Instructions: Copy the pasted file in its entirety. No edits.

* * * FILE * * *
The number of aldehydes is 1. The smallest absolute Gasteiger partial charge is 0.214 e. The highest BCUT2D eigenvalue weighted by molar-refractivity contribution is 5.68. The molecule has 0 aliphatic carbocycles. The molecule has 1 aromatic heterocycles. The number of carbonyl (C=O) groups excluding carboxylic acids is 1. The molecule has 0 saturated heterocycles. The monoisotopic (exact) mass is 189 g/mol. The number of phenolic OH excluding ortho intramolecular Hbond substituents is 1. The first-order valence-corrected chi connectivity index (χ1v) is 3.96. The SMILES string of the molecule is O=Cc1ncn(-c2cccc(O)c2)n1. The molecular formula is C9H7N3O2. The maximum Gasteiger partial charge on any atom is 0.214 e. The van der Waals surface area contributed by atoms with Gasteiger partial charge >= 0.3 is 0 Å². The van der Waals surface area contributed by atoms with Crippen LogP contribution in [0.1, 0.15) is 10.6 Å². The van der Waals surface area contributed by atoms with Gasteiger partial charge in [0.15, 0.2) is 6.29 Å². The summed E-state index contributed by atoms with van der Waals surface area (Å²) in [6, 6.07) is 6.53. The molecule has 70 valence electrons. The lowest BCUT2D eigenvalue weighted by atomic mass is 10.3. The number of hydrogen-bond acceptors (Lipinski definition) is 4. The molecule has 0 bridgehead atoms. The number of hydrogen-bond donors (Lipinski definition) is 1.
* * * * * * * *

The number of aldehydes is 1. The smallest absolute Gasteiger partial charge is 0.214 e. The highest BCUT2D eigenvalue weighted by molar-refractivity contribution is 5.68. The molecule has 0 aliphatic carbocycles. The molecule has 1 aromatic heterocycles. The number of carbonyl (C=O) groups excluding carboxylic acids is 1. The molecule has 0 saturated heterocycles. The monoisotopic (exact) mass is 189 g/mol. The number of phenolic OH excluding ortho intramolecular Hbond substituents is 1. The first-order valence-corrected chi connectivity index (χ1v) is 3.96. The SMILES string of the molecule is O=Cc1ncn(-c2cccc(O)c2)n1. The molecular formula is C9H7N3O2. The maximum Gasteiger partial charge on any atom is 0.214 e. The van der Waals surface area contributed by atoms with Gasteiger partial charge >= 0.3 is 0 Å². The van der Waals surface area contributed by atoms with Crippen LogP contribution in [0.1, 0.15) is 10.6 Å². The van der Waals surface area contributed by atoms with Gasteiger partial charge in [0.15, 0.2) is 6.29 Å². The summed E-state index contributed by atoms with van der Waals surface area (Å²) in [6, 6.07) is 6.53. The molecule has 70 valence electrons. The lowest BCUT2D eigenvalue weighted by atomic mass is 10.3. The number of hydrogen-bond acceptors (Lipinski definition) is 4. The molecule has 0 bridgehead atoms. The number of hydrogen-bond donors (Lipinski definition) is 1.